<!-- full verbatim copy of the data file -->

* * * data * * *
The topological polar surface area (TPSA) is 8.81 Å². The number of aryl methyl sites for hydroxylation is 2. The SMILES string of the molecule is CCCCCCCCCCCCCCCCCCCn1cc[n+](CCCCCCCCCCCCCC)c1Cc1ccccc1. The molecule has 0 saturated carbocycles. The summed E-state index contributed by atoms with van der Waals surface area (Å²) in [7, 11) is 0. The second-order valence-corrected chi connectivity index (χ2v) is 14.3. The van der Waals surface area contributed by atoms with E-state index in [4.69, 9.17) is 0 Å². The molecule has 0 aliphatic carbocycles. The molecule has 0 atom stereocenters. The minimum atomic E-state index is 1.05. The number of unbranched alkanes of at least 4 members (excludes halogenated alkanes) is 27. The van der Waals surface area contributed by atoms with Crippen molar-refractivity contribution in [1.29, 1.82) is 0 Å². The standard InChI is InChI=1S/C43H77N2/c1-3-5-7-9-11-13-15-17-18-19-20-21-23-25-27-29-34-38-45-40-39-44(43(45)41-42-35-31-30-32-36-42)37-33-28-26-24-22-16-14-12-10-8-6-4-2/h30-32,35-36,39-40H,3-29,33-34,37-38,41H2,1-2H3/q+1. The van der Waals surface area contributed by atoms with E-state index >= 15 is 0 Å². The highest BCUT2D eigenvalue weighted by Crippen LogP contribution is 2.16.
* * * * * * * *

The topological polar surface area (TPSA) is 8.81 Å². The number of aryl methyl sites for hydroxylation is 2. The SMILES string of the molecule is CCCCCCCCCCCCCCCCCCCn1cc[n+](CCCCCCCCCCCCCC)c1Cc1ccccc1. The molecule has 0 saturated carbocycles. The summed E-state index contributed by atoms with van der Waals surface area (Å²) in [7, 11) is 0. The second-order valence-corrected chi connectivity index (χ2v) is 14.3. The van der Waals surface area contributed by atoms with E-state index in [4.69, 9.17) is 0 Å². The molecule has 0 aliphatic carbocycles. The molecule has 0 atom stereocenters. The minimum atomic E-state index is 1.05. The number of unbranched alkanes of at least 4 members (excludes halogenated alkanes) is 27. The van der Waals surface area contributed by atoms with Crippen molar-refractivity contribution in [1.29, 1.82) is 0 Å². The standard InChI is InChI=1S/C43H77N2/c1-3-5-7-9-11-13-15-17-18-19-20-21-23-25-27-29-34-38-45-40-39-44(43(45)41-42-35-31-30-32-36-42)37-33-28-26-24-22-16-14-12-10-8-6-4-2/h30-32,35-36,39-40H,3-29,33-34,37-38,41H2,1-2H3/q+1. The van der Waals surface area contributed by atoms with E-state index >= 15 is 0 Å². The highest BCUT2D eigenvalue weighted by Crippen LogP contribution is 2.16.